The new rules are not going to be straightforward for authorities to enforce; and since it would be unlawful to apply rules more strictly than the Government allows, authorities might find themselves having to err on the side of generosity.
It will often be difficult to identify whether waste arose from the householder’s own work and not from a tradesperson leaving waste for the householder to manage. Staff at HWRCs could ask householders questions about how the waste arose, but it is likely that enforcing the boundaries will rely on applying the limits on volume, size and frequency.
That in itself will be tricky. The limits apply to households, so relying on monitoring car number plates or people’s names will not be sufficient, as households can have multiple members and vehicles. In any case, it would be necessary to track whether the person or vehicle had dropped off DIY waste, not just whether they had visited a HWRC. Effective monitoring might therefore involve recording the name, address, registration plate and volume deposited on each occasion when someone drops off DIY waste. That’s a lot more information than people are used to giving at the HWRC, and will require new systems to be put in place to facilitate collecting it – especially where an authority operates multiple HWRCs. Staff will clearly need training to apply the relevant rules and to handle potential disagreements with HWRC users who are unhappy about being charged.
While the Government may have sought to bring clarity and consistency to the way that small quantities of DIY waste are handled at HWRCs, the new rules give rise to quite a few questions that may lead to differences of interpretation. A few that occur to me are:
- Do bags/items that you pay for count towards the monthly allowance? The new rules could be regarded as giving each household the right to dispose of 8 x 50L sacks of DIY waste free of charge each month; but the idea of the limit is to distinguish between minor DIY work and larger projects, so might paying for additional sacks be an indication that the householder isn’t actually disposing of waste arising from a small amount of DIY work?
- Is the limit based on sacks or litres? Can a householder dispose of 4 x 25L sacks instead of 2 x 50L? Or is it two sacks of whatever size?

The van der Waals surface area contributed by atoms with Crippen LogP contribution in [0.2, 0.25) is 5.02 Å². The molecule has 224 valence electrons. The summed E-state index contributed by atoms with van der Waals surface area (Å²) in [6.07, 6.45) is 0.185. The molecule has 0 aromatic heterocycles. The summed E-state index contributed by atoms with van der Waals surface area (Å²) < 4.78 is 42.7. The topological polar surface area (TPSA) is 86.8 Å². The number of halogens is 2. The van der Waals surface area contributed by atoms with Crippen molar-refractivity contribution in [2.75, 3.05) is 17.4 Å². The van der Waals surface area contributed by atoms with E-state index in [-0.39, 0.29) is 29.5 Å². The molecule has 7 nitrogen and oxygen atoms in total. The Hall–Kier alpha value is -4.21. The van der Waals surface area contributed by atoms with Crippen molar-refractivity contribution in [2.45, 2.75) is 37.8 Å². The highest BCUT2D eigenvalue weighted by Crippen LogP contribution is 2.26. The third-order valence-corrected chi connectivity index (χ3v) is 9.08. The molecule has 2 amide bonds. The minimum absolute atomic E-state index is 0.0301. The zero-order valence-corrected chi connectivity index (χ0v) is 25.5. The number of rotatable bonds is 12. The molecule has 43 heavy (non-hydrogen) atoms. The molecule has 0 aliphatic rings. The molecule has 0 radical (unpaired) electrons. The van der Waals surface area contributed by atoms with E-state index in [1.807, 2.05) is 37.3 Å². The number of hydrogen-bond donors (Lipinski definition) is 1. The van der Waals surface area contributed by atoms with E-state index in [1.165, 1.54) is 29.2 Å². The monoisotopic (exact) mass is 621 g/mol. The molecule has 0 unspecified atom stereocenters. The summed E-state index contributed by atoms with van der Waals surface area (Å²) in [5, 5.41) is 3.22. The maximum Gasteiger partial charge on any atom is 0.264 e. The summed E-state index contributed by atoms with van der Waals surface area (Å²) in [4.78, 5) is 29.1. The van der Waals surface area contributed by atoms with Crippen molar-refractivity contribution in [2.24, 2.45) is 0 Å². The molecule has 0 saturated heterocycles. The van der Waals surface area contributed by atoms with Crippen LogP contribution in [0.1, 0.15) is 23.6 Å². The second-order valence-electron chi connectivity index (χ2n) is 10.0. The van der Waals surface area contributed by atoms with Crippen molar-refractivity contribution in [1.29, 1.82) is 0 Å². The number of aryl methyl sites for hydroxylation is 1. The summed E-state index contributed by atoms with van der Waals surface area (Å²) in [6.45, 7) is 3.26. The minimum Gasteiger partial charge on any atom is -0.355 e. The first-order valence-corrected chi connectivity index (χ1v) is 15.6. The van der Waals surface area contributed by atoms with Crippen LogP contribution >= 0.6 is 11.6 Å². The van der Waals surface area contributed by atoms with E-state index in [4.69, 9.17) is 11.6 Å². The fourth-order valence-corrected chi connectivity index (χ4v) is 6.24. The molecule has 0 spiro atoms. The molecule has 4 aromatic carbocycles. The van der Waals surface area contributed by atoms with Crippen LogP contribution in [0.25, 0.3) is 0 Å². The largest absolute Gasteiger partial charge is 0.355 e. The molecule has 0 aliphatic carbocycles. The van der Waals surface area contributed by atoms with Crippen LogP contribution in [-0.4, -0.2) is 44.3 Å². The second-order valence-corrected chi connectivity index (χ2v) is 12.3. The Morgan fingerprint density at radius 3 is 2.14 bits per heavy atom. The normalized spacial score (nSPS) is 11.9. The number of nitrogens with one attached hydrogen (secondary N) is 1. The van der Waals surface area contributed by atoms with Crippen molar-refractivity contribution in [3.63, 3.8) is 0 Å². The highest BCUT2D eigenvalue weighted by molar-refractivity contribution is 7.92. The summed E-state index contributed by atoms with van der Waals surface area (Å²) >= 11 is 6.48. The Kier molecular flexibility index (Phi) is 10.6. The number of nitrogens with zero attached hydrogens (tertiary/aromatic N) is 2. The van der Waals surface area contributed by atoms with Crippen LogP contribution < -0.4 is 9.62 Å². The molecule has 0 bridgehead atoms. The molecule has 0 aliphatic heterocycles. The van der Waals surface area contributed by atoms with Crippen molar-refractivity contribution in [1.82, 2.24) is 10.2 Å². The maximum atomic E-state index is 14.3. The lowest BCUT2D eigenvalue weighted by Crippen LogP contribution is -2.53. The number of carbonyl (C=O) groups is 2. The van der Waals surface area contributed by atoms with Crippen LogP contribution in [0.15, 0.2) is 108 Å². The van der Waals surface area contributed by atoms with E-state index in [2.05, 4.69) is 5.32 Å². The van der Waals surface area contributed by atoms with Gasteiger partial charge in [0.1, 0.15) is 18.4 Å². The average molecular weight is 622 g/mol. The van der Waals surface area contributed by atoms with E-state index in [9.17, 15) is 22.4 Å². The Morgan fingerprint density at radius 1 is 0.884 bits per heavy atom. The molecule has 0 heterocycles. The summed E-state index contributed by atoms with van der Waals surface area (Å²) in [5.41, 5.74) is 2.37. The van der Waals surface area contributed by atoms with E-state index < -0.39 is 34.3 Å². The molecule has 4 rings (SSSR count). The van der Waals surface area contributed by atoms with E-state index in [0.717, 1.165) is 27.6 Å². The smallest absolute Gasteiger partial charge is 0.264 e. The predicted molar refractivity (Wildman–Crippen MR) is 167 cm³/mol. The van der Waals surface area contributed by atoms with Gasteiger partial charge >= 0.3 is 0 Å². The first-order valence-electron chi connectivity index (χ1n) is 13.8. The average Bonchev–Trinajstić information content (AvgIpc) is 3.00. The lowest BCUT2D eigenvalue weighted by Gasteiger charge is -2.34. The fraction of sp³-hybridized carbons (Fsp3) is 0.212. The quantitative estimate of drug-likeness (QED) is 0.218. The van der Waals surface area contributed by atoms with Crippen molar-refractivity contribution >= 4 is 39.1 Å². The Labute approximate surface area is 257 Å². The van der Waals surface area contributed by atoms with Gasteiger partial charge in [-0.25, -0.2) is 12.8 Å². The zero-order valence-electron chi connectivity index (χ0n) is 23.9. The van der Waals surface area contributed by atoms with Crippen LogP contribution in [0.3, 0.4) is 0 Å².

- The response to consultation says that DIY waste is waste that arises at a householder’s “primary residence”. Does that mean it does not apply to waste from a second home?
- What is the status of waste generated by landlords undertaking work on rental properties? The consultation response says:
“The 2012 regulations classify waste from a domestic property used in the course of a business for the provision of self-catering accommodation as commercial waste. It would therefore be inconsistent with the 2012 regulations for waste from landlord’s renovation activities to be treated as household waste.”
This makes it clear that waste from a landlord’s renovation of a holiday let is not household waste, but it is less clear what the implications are for waste from renovation of a residential rental property.
- To drop off DIY waste in Central Bedfordshire you must first obtain a free permit – would this be lawful under the new rules? A permit-based approach would make it easier to monitor householders’ usage of the DIY waste allowance, and could also help to ensure that only waste from primary residences is accepted free of charge. Any householder could obtain a permit, so there’s no real restriction on using the service; but people would not be able to simply turn up and deposit DIY waste, which seems to be the Government’s goal.
- If DIY waste is a form of household waste, can it now be counted towards household waste recycling performance? Recycled rubble would not currently count towards household recycling performance in England, but if DIY waste is to be classed as household waste, does this change?
It is not clear whether the Government will be issuing guidance on how to apply the rules, but unless these uncertainties are addressed, it is likely that significant differences of interpretation and practice will remain, and the new rules will not fulfil the Government’s objectives.
Featured image: Djm-leighpark via Wikimedia Commons (CC BY-SA 4.0)